3. - wordslinger - Thursday, Oct 2, 08 @ 11:17 am:

    I’ve never understood why attorneys do the bloviating overacting bit in court. Are they trying to impress their clients? It certainly can’t be the judge.

    Do they teach those histrionics in law school? Or do they all just take the opportunity to indulge their inner William Shatners for their own pleasure?


  4. - Princess - Thursday, Oct 2, 08 @ 11:19 am:

    I’m not seeing why Lisa should be ashamed of herself. Representing the state happens to be her job. What kind of an attorney would she be if she walked in and said ‘right, this sucks, the other side should win’?

    I’m not liking what I see here. Lisa has to represent this and chance being the lady who tried to can the con-con and also recently she has to defend the state with Blago’s wild ideas of moving TS and shutting Pontiac. Is there an attempt to make Lisa look bad over these sensitive issues?


  5. - Bruno Behrend - Thursday, Oct 2, 08 @ 11:19 am:

    When it came my turn to argue the voter’s rights in this case, I used the metaphor of a “tainted product.”

    Madigan would move heaven and earth to get a tainted product off the shelves in Illinois (one would assume).

    I pointed out that the Legislature, Sec. of State, State Board of Elections, and virtually every county clerk now printing the false (Notice) and prejudicial (1988 results) language is guilty of promoting/defending a tainted product (the ballot).

    I got a kick out of the fact that one of the AGs attorneys tried to object to my very appropriate metaphor.


  6. - VanillaMan - Thursday, Oct 2, 08 @ 11:26 am:

    With a month to go whoever starts advertising may win this.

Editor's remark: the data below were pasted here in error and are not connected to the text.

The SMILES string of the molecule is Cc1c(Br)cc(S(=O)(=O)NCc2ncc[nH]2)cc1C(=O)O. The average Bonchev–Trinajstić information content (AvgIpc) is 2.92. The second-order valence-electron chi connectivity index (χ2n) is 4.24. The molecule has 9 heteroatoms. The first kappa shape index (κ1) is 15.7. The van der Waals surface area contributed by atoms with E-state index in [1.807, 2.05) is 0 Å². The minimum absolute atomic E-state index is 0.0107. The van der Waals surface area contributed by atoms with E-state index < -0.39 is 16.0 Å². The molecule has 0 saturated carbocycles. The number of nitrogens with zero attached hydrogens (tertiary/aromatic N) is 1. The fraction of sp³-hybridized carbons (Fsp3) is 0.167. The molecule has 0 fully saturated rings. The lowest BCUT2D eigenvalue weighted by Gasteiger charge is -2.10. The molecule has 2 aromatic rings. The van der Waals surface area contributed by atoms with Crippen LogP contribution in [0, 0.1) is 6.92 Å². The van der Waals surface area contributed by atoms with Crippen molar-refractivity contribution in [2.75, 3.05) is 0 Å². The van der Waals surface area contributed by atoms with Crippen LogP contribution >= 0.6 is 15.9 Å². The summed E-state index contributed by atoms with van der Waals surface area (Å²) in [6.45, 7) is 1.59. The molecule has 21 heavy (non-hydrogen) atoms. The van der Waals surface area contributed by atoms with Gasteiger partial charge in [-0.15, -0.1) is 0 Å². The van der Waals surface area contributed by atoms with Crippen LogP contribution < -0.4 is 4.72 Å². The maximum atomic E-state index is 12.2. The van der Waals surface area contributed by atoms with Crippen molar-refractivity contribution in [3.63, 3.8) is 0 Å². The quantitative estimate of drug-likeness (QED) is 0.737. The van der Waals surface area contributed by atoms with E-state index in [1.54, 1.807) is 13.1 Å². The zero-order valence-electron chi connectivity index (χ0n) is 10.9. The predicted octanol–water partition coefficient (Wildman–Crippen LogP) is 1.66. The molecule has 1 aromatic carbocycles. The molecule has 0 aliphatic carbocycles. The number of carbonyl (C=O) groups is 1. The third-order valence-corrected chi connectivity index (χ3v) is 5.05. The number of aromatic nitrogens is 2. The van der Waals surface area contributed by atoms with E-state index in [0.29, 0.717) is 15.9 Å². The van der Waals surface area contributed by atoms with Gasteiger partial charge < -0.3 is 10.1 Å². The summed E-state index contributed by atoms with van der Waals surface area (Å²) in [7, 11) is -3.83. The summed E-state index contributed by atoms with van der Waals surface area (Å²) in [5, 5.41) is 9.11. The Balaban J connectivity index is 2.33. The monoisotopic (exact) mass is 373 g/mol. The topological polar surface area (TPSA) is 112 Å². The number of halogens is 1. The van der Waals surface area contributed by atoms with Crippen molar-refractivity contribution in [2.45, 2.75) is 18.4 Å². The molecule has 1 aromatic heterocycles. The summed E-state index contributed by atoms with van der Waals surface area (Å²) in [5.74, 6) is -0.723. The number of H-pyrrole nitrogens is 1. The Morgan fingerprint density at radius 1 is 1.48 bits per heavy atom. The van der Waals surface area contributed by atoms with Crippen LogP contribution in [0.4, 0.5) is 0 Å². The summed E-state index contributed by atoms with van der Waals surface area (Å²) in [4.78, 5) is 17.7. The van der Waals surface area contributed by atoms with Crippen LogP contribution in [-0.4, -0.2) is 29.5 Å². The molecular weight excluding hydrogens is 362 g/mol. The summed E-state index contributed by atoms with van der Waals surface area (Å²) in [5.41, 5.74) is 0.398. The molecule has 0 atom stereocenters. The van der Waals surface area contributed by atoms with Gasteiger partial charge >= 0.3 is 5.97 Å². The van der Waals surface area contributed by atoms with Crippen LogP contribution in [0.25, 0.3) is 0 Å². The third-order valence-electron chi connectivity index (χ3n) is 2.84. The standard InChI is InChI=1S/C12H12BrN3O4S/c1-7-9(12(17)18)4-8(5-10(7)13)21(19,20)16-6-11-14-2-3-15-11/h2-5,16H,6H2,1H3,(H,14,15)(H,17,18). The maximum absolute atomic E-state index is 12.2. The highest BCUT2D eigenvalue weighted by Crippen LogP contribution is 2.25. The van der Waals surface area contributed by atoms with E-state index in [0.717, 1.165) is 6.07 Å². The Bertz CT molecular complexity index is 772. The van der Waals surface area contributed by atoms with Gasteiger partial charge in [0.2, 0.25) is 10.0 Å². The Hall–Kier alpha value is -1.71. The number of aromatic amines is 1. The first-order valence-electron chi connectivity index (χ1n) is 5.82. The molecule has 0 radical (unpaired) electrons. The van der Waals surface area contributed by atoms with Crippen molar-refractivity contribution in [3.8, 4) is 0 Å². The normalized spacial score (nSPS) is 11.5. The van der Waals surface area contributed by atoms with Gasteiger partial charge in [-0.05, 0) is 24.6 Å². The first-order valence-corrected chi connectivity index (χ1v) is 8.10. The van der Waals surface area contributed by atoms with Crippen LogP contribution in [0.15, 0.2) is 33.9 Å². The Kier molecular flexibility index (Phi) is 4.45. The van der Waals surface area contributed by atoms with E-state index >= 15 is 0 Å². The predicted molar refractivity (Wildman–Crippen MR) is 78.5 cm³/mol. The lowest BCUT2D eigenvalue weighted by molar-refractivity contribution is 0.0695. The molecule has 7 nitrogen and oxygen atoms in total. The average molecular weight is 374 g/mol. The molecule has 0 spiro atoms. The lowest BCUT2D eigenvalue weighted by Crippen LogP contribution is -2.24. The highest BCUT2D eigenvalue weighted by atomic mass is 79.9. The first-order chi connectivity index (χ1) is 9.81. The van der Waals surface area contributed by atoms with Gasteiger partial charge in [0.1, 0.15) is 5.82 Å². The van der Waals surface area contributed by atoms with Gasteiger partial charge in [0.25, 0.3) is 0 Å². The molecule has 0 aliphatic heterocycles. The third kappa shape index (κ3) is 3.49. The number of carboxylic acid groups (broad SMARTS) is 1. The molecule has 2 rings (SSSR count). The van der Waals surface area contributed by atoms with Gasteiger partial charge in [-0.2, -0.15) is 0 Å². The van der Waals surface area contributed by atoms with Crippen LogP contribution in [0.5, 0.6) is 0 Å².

7. - Tom B. - Thursday, Oct 2, 08 @ 11:26 am:

    Cable is not as good as broadcast. It takes time to burn in and we’re 33 days away. The ad has to be pretty negative on Con Con and needs to be up for a month to burn in a message that it’s bad.

    Plus, any ad that goes up is slightly risky because it brings more attention to an issue voters know almost nothing about.


  8. - Pat collins - Thursday, Oct 2, 08 @ 11:27 am:

    Defending Chicago Dems. How did it come to this?

    Well, I might point out that it’s her job to defend it, and she OUGHT to do her job in the best way she knows how.

    And I guess she wasn’t asked to sign off on it when the committee wanted it.

    What I want to know is who were the 5 people (or more) who voted FOR that language?

    And I still don’t think it’s that big a deal.


  9. - Question for you - Thursday, Oct 2, 08 @ 11:38 am:

    I REALLY do not understand why Lt Gov Quinn, the Bar Association and others did not speak up when it was in committee? Do they all not have people in Springfield to monitor this type of thing? Why do they insist on grandstanding on this. OH… I get it… If they did it in committee when they should have they might not get their name in the paper… I see….


  10. - BandCamp - Thursday, Oct 2, 08 @ 11:40 am:

    Pat, how about you go to the store to purchase some aspirin. You’ve bought your brand for years without incident. However, your brand was involved in a tampering case recently. All product has been recalled and the culprit caught. Your brand is back out there on the shelf and…

    There’s a sign above your brand:

    Two months ago, five people died from buying this product at this location.

    Do you think your product will move as well as other brands that were not tampered with?


  11. - Rep. John Fritchey - Thursday, Oct 2, 08 @ 11:46 am:

    Question for you -

    Actually, I did bring this up in committee, on more than one occasion, saying that it was both irrelevant and inflammatory.

    And it just so happened, that those members of the committee who are opposed to a Con-Con were also the ones who strongly felt that the language was ‘appropriate historical perspective’.

    Blame placed at those bringing the lawsuit for bringing it late is misplaced. This issue could have been avoided.


  12. - Vote Quimby! - Thursday, Oct 2, 08 @ 11:49 am: